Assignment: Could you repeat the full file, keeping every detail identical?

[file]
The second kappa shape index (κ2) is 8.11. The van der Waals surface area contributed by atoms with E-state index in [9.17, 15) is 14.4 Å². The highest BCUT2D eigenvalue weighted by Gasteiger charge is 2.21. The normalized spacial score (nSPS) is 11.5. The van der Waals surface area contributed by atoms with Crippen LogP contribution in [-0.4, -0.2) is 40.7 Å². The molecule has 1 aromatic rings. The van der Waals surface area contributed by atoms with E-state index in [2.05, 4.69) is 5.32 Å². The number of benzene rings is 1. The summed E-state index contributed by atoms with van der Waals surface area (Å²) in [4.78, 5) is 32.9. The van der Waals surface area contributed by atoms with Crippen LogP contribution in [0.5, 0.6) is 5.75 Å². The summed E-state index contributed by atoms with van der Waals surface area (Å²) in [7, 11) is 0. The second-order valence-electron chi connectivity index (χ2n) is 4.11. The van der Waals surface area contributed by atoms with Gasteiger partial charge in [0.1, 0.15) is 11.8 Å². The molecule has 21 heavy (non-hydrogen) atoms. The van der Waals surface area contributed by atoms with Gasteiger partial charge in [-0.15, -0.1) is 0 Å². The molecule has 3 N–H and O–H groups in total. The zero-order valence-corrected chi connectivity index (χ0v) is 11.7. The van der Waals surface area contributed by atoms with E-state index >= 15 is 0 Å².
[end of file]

The second kappa shape index (κ2) is 8.11. The van der Waals surface area contributed by atoms with E-state index in [9.17, 15) is 14.4 Å². The highest BCUT2D eigenvalue weighted by Gasteiger charge is 2.21. The normalized spacial score (nSPS) is 11.5. The van der Waals surface area contributed by atoms with Crippen LogP contribution in [-0.4, -0.2) is 40.7 Å². The molecule has 1 aromatic rings. The van der Waals surface area contributed by atoms with E-state index in [2.05, 4.69) is 5.32 Å². The number of benzene rings is 1. The summed E-state index contributed by atoms with van der Waals surface area (Å²) in [4.78, 5) is 32.9. The van der Waals surface area contributed by atoms with Crippen LogP contribution in [0.5, 0.6) is 5.75 Å². The summed E-state index contributed by atoms with van der Waals surface area (Å²) in [7, 11) is 0. The second-order valence-electron chi connectivity index (χ2n) is 4.11. The van der Waals surface area contributed by atoms with Gasteiger partial charge in [0.1, 0.15) is 11.8 Å². The molecule has 21 heavy (non-hydrogen) atoms. The van der Waals surface area contributed by atoms with Gasteiger partial charge in [-0.15, -0.1) is 0 Å². The molecule has 3 N–H and O–H groups in total. The zero-order valence-corrected chi connectivity index (χ0v) is 11.7. The van der Waals surface area contributed by atoms with E-state index >= 15 is 0 Å².